May 02, 2016

Odious debt is often mentioned, but its origin is most often those odious credits and odious borrowings that abound

Sir, Benedict Mander, with respect to Argentina issuing debt writes: “These yields don’t exist anywhere else in the world in countries with such low levels of debt,” said [enthusiastically] Facundo Gómez Minujín, managing director at JPMorgan’s Argentina unit. “Argentina targets $30bn debt issuance” May 2.

Is that not a sign that Argentina, if it took on debt, should demand to pay less or just leave it like that?

And by the way, what has the fact that Argentina has low level of debts to do with anything? Is not debt to be contracted only if you have something really worthy to do with it, something that will allow you to repay the debt and leave some decent returns?

I do not know much about Argentina, and I do not intend any similitude, but I do know that I profoundly dislike all those who knowing how bad it was run, and how little with its huge oil revenues it should need credit, still financed the disastrous XXI Century Socialism Venezuela, only because risk premiums seemed good. Had they not done so, Venezuela could perhaps already have been able to rid itself of The Tragedy. Had they not done so, Venezuela would not, on top of all its other current mindboggling difficulties, need to add the service of totally unproductive contracted debt.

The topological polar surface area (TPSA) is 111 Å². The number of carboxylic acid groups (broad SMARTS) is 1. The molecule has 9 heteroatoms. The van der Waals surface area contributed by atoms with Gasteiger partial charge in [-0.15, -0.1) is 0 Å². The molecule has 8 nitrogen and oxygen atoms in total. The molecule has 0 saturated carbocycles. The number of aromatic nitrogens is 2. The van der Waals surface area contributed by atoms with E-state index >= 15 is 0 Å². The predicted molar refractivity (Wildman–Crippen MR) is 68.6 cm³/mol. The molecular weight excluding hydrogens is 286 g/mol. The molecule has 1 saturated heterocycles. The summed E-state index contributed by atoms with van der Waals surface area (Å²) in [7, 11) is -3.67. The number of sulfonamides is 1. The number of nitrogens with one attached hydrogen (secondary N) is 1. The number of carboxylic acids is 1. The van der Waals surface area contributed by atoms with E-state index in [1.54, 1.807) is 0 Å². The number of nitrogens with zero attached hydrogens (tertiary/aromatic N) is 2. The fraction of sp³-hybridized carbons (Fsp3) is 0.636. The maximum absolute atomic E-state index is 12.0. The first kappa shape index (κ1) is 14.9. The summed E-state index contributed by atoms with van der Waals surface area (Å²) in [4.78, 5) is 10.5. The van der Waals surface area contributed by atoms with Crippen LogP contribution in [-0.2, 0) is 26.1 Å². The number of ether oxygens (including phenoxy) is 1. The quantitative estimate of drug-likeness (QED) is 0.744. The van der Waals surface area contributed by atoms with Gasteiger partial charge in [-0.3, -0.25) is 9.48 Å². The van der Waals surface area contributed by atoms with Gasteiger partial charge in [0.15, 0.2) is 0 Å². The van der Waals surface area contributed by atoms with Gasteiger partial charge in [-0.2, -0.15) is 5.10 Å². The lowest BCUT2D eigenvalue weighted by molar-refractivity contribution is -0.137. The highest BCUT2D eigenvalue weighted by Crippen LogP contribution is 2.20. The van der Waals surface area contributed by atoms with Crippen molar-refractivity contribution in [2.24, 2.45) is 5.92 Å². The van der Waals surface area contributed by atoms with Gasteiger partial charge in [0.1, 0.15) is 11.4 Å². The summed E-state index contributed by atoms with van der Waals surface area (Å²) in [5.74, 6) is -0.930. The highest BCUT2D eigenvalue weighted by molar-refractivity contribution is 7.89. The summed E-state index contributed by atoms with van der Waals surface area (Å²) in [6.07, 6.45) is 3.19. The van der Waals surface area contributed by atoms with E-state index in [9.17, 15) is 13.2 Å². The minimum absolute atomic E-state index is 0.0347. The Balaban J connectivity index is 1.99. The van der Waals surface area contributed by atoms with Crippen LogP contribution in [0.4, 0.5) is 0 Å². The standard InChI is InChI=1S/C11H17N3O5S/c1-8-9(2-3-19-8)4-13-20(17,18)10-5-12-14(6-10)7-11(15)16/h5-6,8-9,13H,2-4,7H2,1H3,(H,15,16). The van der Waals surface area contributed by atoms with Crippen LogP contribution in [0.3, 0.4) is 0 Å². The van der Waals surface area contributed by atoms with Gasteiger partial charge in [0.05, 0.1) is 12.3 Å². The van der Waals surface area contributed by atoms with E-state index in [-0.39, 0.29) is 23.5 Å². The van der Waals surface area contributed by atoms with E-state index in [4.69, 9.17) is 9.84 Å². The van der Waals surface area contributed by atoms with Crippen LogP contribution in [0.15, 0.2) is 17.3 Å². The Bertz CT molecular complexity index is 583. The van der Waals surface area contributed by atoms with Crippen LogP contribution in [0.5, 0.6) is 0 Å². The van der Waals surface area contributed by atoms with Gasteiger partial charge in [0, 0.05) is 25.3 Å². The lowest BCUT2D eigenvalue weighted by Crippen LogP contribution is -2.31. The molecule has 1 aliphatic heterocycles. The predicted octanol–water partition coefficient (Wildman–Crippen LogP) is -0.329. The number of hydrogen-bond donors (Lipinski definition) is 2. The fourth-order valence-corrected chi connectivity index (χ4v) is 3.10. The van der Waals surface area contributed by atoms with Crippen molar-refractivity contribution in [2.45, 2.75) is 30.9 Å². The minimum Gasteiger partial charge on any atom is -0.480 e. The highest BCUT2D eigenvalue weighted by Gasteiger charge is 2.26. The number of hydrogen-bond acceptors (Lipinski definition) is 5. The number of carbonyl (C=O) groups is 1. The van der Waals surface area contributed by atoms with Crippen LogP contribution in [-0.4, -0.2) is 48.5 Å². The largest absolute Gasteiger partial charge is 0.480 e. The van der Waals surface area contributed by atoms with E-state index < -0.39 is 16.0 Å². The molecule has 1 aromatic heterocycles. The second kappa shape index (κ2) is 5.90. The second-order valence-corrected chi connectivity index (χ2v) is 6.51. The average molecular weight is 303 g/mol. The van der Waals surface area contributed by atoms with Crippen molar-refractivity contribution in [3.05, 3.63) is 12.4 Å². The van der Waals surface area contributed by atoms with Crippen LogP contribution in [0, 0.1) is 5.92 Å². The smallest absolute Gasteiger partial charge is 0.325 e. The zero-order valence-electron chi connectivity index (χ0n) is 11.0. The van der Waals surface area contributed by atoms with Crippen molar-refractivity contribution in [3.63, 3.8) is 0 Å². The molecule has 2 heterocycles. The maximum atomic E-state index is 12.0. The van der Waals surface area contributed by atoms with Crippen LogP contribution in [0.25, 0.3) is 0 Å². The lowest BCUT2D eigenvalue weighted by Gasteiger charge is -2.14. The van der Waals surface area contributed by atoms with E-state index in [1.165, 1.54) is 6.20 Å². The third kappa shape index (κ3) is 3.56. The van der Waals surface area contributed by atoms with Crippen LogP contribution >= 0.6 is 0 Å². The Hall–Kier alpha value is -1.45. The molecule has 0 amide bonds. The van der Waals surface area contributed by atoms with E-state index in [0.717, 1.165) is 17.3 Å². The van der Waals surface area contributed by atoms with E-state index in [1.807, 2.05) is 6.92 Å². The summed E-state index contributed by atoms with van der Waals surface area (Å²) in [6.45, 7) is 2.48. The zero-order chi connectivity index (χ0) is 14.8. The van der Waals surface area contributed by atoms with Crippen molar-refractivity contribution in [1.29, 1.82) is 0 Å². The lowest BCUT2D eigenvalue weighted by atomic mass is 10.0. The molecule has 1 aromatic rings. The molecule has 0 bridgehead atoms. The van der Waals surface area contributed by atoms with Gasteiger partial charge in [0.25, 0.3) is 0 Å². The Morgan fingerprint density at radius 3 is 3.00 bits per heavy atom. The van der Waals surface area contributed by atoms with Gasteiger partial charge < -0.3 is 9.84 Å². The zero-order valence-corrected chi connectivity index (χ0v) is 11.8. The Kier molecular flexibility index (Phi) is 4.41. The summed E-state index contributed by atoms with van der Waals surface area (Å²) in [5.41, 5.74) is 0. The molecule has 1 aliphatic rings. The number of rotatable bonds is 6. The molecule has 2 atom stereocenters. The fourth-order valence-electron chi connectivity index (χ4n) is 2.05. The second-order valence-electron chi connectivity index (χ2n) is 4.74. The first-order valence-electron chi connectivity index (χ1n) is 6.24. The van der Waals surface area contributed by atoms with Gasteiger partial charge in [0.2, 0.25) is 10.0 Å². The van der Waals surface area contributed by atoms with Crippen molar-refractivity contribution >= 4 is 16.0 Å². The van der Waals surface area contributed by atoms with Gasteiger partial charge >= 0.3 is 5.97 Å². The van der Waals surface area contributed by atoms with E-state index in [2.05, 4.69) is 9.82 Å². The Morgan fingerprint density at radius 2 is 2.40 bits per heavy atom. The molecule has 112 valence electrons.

For me good governments are those who stay out of debt even if conditions seem fair, only on account that debt basically represents advance fiscal revenues, to be paid later by the next generation.

We do need a Sovereign Debt Restructuring Mechanism (SDRM) but, if it is going to produce reasonable results for the citizens, then it has to begin by defining very clearly what is odious credit and what are odious borrowings. I have sometimes argued that any public borrowing that offers to pay more than a specified number of basis points over what the best debtor is paying, could be considered as odious.

I know it is way too extreme, and has absolutely nothing to do with Argentina or Venezuela, but the question needs to be asked, so that the point I am making becomes utterly clear: Would bonds issued for the construction of the crematoria ovens in Auschwitz be included in any debt restructuring… or should these just be thrown out… or should the financiers also be judged?

@PerKurowski ©